• Category 3: OEMs offering conventional vehicles, next-generation vehicles, and on-demand mobility services. Examples include GM, Ford, Daimler, BMW, VW/Audi, Geely/Volvo, PSA and a few others.
  • Category 4:  OEMs offering next-generation vehicles and mobility services. Examples include Tesla and Nio.

By analyzing the areas of expertise of companies that want to play a leading role in next-generation mobility we can identify high-value, short- and long-term opportunities for startups, as well as predict areas where new partnerships and acquisitions are likely to occur. We consider four types of companies that in these early days have shown that want to play a leadership role in the emerging value chain: incumbent automotive OEMs, e.g., BMW, Tier 1 Suppliers, e.g., Delphi, Transportation Network Companies (TNCs), e.g., Uber, and Internet companies, e.g., Google/Waymo.

Table 1 summarizes the types of expertise that OEMs, Tier 1 Suppliers, TNCs, and Internet companies possess across the fleet-based on-demand personal mobility value chain.

OEM Tier 1 Suppliers TNC Internet Company
Vehicle Design & Manufacturing x
Operating Platform Started development & acquisitions Started development & acquisitions Started development & acquisitions Started development & acquisitions
UX Platform Infotainment only Today using smartphones Started development
Fleet Acquisition
Fleet Operation Reservations, ride management
Fleet Service & Maintenance
Big Data & AI x x
x strong capability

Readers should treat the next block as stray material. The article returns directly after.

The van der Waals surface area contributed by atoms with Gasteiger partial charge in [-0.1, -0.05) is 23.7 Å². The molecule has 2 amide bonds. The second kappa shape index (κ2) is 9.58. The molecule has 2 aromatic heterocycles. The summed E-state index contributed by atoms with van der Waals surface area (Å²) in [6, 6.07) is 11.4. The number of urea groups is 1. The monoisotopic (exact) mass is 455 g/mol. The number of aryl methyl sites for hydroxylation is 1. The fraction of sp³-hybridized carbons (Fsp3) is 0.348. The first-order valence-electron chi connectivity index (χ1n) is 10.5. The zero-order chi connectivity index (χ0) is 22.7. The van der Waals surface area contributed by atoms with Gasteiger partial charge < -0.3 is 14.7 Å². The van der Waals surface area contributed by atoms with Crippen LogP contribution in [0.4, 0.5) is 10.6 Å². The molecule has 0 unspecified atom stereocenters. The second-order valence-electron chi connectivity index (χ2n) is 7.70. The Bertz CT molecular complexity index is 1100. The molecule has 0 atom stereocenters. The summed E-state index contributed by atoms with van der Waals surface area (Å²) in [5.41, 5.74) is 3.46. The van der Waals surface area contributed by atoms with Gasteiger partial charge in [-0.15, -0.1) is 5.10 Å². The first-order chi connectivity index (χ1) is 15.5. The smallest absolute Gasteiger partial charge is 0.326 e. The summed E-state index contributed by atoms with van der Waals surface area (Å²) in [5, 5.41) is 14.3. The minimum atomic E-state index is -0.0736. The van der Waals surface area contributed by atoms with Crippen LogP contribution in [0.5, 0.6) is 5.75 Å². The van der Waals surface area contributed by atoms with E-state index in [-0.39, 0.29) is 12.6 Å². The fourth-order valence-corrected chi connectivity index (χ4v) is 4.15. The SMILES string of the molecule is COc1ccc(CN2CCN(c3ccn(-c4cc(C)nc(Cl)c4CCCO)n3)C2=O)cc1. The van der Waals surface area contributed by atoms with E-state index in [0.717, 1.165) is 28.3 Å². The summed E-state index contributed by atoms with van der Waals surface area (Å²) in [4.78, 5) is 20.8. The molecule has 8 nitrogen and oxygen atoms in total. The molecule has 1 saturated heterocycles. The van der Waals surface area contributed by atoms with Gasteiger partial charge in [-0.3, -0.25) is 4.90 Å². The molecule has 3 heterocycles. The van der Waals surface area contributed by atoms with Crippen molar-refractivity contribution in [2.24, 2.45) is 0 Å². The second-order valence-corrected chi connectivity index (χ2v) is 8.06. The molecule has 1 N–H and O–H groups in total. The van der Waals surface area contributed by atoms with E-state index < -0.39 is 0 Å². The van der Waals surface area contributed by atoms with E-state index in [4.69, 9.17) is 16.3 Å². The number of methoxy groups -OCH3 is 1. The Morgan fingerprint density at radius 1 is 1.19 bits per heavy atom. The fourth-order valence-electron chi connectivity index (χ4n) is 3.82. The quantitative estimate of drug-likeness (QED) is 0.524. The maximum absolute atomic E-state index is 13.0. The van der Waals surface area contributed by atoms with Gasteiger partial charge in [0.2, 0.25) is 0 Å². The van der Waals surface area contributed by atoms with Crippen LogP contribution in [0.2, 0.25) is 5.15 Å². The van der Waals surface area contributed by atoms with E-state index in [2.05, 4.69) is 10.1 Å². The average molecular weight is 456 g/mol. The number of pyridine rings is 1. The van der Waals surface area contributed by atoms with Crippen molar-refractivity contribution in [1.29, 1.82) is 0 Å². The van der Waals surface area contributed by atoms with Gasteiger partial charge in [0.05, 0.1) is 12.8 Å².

≈ some capability

Table 1: The areas of expertise among three types of companies participating in the ACE mobility services value chain

Several incumbent and newcomer automotive OEMs, such as BMW, Tesla, and Nio, Tier 1 suppliers such as Delphi, and Bosch, Internet technology leaders such as Google/Waymo, Apple, and Baidu, TNCs such as Uber, and many startups are developing complete Operating Platforms, Autonomous Vehicles Stacks, or specific layers in such stacks. For example, Mercedes and Bosch have partnered to jointly develop an Autonomous Vehicle Stack. Other OEMs, for example GM and Ford, have acquired such stacks (Cruise, and Argo respectively). Ford is working with Autonomic to develop an Operating Platform. Corporations such as Audi, Tesla, SiriusXM, Samsung/Harman, Google and Apple, as well as many startups, e.g., Mojio, are developing either complete UX Platforms, or individual layers of the stack.

Within the next 5-10 years we will see increasingly larger scale deployments of next-generation vehicle fleets to provide on-demand personal mobility services. It is not yet clear how the companies that want to participate in this value chain will choose to do so, but a period of broad “experimentation” has already started. During this period, we are seeing growing internal development efforts,  investments in and acquisitions of startups, as well as conventional and unconventional partnerships around innovative technologies and business models. For example, for the time being, Waymo incorporates its Operating Platform in FCA’s internal combustion engine minivans. Lyft could use GM’s ACE vehicles that incorporate Cruise’s Operating Platform. Cruise was a startup that GM acquired. BMW has invested in a variety of startups from Zendrive (driver analytics), to Ridecell (fleet management), Moovit (multimodal transportation reservations), and Chargepoint (electric vehicle charging stations) among several others. Companies that want to participate in this value chain, and more specifically companies that want to have a leadership role, must make strategic decisions. As we see in Table 1, each of the three company types that are actively working on offering on-demand shared personal mobility services is missing key areas of expertise. These companies must determine which areas of expertise they will need to develop and which to access through partnerships, investments, and acquisitions.

Car rental companies, and even airlines as we consider personal mobility drones and flying cars (and here), could provide key areas of missing expertise and become important participants of the new value chain. More specifically, car rental companies offer: